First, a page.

Musk’s spotty prophetic record muddles Tesla’s assurance on cash

Elon Musk Photographer: Troy Harvey/Bloomberg

Tesla Inc. investors who’ve been having more trouble than usual lately calibrating Elon Musk’s lofty goals and predictions have reason to be wary of the latest declaration involving his electric-car maker. Fresh off the worst month for Tesla shares in more than seven years, the company reported a rate of Model 3 sedan production that again fell short of its forecast, while standing by the next target for its debut mass-market car. The stock rose after the company assured the market that an equity or debt raise won’t be required this year.

Musk made a similar statement to relieve doubts a little more than a year ago when Tesla was facing questions about the cash it had been burning through as the company was scaling up for the Model 3. “According to our financial plan, no capital needs to be raised for the Model 3,” he said during a February 2017 earnings call. “But we get very close to the edge. That’s probably not the best thing for shareholders on a risk-adjusted basis, so we’re considering a number of options.”

 

Three weeks later, Tesla announced it would raise at least $1.15 billion by selling stock and convertible notes. And roughly five months after that, the company raised a further $1.8 billion through an offering of unsecured bonds. Musk, 46, has embraced the fact he often errs on the side of stretch goals rather than setting a low bar for himself or his company. In November, he warned an analyst against setting his watch by his “rough target” to start Tesla vehicle production in China in about three years. Here are a few notable instances in which Musk has proved to be overly optimistic:

 

Cruising Coast-to-Coast on Autopilot

 

Musk said in October 2016 that the company planned to do a Los Angeles-to-New York trip “without the need for a single touch” of the steering wheel by the end of last year to demonstrate the capabilities of Autopilot. Tesla has promised the driver-assistance system will eventually be capable of full autonomy. That didn’t pan out. In February, Musk said Tesla would attempt the trip in another three to six months.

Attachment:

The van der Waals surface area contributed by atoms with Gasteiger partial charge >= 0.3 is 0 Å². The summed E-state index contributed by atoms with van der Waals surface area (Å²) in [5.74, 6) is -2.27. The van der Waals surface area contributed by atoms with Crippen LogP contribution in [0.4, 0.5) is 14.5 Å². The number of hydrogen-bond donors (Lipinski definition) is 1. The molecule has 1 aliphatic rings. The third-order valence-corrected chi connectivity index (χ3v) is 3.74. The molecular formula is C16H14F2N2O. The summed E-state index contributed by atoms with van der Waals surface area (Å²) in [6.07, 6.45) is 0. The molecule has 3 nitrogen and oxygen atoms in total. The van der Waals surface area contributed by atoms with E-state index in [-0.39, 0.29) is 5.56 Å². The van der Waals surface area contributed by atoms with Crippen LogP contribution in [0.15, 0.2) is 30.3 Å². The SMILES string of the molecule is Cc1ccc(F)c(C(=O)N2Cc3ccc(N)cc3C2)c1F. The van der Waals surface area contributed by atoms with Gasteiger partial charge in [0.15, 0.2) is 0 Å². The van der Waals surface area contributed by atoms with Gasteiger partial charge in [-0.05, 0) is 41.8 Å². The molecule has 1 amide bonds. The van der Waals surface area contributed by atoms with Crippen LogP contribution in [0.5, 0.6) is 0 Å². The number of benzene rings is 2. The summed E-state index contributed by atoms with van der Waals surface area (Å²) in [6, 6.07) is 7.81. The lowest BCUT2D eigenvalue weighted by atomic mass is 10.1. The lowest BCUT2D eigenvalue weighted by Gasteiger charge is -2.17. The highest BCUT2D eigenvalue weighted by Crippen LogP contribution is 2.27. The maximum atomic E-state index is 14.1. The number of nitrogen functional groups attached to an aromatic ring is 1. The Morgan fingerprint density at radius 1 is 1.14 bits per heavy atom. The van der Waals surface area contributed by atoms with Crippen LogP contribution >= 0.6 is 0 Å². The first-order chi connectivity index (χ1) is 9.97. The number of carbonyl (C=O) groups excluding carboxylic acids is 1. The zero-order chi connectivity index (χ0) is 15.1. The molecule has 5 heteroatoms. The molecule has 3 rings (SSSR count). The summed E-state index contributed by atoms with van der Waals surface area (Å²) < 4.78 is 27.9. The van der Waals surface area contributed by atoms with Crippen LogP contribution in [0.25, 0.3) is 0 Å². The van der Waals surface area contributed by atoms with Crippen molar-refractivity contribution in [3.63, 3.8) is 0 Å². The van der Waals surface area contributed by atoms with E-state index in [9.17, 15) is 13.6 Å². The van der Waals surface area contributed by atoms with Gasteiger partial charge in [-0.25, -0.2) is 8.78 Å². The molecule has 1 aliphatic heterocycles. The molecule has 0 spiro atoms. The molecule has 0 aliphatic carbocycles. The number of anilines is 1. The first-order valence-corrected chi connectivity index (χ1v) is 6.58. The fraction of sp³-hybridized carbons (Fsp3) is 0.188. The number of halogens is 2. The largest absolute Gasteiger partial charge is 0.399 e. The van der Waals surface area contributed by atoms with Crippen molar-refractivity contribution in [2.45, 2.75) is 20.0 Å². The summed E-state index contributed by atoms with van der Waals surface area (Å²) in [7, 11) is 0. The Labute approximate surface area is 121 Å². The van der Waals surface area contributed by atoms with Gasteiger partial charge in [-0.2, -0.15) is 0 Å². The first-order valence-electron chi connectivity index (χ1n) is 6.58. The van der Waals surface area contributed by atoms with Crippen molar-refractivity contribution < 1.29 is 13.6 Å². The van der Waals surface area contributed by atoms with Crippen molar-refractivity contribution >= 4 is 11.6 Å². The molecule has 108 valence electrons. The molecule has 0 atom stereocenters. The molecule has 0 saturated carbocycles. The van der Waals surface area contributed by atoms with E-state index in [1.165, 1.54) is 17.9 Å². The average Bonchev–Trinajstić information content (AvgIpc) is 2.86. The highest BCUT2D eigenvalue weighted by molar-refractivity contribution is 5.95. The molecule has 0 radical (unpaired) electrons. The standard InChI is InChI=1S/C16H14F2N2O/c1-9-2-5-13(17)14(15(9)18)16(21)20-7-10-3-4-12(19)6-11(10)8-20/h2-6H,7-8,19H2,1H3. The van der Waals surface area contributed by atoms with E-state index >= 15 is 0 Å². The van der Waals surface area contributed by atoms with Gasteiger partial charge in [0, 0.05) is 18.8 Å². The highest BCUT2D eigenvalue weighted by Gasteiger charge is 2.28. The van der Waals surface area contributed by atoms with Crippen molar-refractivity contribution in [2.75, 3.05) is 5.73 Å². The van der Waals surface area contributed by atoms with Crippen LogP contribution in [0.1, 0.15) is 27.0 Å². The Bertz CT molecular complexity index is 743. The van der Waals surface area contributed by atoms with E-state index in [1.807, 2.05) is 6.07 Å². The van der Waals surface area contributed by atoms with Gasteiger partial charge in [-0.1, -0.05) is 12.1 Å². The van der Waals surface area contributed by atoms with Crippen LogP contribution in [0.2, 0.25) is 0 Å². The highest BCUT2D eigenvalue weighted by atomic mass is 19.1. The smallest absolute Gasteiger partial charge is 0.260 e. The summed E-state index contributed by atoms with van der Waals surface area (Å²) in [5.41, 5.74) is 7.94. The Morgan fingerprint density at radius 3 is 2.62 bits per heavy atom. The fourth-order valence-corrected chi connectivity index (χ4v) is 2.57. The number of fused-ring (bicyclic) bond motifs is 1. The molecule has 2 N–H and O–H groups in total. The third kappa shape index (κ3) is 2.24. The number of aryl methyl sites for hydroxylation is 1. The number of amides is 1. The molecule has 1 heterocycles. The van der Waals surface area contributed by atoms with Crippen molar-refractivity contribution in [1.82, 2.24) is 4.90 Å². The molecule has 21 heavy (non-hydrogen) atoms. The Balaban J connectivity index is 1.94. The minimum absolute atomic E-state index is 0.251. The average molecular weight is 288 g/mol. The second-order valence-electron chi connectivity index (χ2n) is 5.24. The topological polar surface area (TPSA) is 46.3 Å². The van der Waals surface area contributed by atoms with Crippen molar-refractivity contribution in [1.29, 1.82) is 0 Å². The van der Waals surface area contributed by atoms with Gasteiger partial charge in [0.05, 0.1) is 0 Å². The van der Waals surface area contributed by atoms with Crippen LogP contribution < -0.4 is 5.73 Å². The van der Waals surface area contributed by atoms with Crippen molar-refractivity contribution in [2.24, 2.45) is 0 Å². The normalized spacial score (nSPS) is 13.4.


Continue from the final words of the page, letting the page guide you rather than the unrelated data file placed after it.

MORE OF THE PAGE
“We could have done the coast-to-coast drive but it would have required too much specialized code to effectively game it,” Musk said on an earnings call.

Failure to Launch (On Time)

Launches may be more so the domain of Space Exploration Technologies Corp., Musk’s rocket company, though Tesla has had its fair share of them, too. Each of the new vehicles Tesla has rolled out over the years has been behind schedule. Its first car, the Roadster, arrived about nine months late in March 2008. The Model S was introduced about six months after Musk’s target in June 2012, and the Model X was tardy by about two years when it hit the market in September 2015.

The Model 3 also landed later than was suggested by Musk’s famous “master plan”posted on Tesla’s blog in August 2006. He said back then that an affordable model costing roughly half the price of the $89,000 Roadster would be Tesla’s second model. The CEO handed over the first keys to customers for the Model 3 — which starts at $35,000 but is initially being delivered at higher prices — in July.

 

Off-Putting Output

What’s been problematic lately is just how far off Musk has been in predicting how many Model 3s his company will make. He told analysts in May 2016 that Tesla was aiming to produce 100,000 to 200,000 of the sedans in the second half of 2017.

As the launch grew closer, his predictions became far more measured. In May 2017, the company projected it would make 5,000 a week by the end of the year. It’s since pushed that goalpost back to sometime within the next three months.

 

Sources and photo-credits: Bloomberg